Hi and welcome to Just Answer!
Different expert here...
There are several issues to cover in your situation. Let do one-by-one.
As previous expert already noted - you may not simply classify a worker as an employee or as a contractor - incorrect classification may result in severe tax liability and penalty.
The issue is - who is in control what should be done and how that should be done. If your company is in control - the worker is your employee, however if the worker is in control - she is a self-employed contractor.
are very complex and there are lots of gray areas - that determination is very important and that would you first step.
If the worker is your employee - the second issue is the location of her workplace. If you simply allow the employee to work remotely for convenience of the employee - that doesn't change the workplace. The workplace still would be considered in the US - and in New Jersey - for income tax
purposes (federal and state) and for unemployment tax purposes. So your employee will be responsible for NJ state income tax as well.
If you want the workplace to be in Israel - that should be done according to local laws
. Having an employee in Israel - means - the company would have a nexus in this country - and as a foreign corporation will need to allocate part of its income to Israel. Employment taxes would be due to the Israel as well. Because of additional tax liability and additional overhead to comply with Israel business and tax laws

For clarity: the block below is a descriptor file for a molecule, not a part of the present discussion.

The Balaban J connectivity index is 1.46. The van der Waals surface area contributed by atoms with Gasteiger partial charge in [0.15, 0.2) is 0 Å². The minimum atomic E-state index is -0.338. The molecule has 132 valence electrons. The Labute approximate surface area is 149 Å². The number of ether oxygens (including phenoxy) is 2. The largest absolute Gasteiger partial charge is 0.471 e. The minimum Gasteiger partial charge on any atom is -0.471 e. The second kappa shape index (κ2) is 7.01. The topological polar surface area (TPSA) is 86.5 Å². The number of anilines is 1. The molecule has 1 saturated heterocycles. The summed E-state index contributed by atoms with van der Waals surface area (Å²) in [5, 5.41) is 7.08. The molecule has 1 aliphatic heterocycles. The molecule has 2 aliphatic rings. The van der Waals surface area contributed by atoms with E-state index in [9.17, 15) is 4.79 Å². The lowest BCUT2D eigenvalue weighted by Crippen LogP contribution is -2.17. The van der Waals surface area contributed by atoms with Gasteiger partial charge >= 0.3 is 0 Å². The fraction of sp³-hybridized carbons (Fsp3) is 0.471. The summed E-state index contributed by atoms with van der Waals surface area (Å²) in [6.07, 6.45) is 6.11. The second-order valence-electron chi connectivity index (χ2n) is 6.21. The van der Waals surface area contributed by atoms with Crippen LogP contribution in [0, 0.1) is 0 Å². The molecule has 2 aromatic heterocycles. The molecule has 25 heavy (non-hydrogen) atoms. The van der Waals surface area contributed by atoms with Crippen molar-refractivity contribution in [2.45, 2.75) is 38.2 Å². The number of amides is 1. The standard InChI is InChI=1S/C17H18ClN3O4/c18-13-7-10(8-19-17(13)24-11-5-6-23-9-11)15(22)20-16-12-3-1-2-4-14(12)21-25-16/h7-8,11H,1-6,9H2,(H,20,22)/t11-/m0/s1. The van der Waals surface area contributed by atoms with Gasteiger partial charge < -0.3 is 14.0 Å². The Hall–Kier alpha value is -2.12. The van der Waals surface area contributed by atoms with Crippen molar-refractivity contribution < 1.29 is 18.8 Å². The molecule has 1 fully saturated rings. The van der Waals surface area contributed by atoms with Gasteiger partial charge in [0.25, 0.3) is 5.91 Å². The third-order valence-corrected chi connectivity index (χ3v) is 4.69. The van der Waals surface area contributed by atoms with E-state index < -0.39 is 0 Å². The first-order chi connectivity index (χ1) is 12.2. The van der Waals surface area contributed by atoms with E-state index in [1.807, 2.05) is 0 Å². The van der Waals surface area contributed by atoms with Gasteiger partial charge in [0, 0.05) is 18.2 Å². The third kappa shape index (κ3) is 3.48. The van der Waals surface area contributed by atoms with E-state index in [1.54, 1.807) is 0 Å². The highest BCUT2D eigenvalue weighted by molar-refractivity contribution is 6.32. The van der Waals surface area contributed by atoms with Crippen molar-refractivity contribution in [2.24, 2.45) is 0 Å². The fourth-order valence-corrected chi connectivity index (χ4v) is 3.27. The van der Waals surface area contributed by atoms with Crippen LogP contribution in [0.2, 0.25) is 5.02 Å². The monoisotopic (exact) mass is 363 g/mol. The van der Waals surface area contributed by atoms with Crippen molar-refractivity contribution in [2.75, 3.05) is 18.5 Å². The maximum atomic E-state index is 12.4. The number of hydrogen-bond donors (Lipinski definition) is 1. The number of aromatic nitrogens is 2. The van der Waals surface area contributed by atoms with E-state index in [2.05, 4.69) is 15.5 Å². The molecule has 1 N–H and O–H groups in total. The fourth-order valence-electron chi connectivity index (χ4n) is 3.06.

- most likely - you want to avoid such route.
If the worker is a contractor - she will be treated as running her own business providing services to your company. In this case your company would not have any nexus in Israel - and would not be under jurisdiction of any Israel laws. The company would report compensation to the contractor on form 1099MISC using her SSN - and all tax liability would be on that contractor.
Other issues are related to tax liability of the worker.
If the worker is an employee in the US - wages would not be considered as from foreign sources - and may not be excluded under foreign earned income provision.
However as a resident of Israel - all worldwide income is taxable - so such wages will be taxable in both countries. You might be aware about the tax treaty in effect between these countries to avoid double taxation
- so she would be able to claim a foreign tax credit
on her Israel tax return.
If the worker is an independent contractor - she will be liable for all Israel taxes as self-employed person. Because services physically will be provided in Israel - the compensation would be classified as foreign earned income - so she may choose to either claim a foreign earned income exclusion or may claim a foreign tax credit for taxes paid to Israel on her US individual tax return. Because Israel taxes are likely higher - most likely the net result in liability would be about the same.
Please be aware that US citizens are required to report all worldwide income. US taxpayer living abroad are subject of laws and regulations of both countries - and may not choose which law to use. So laws of both countries will be in effect.
Please let me know if you need any clarification or need details for any of mentioned aspects.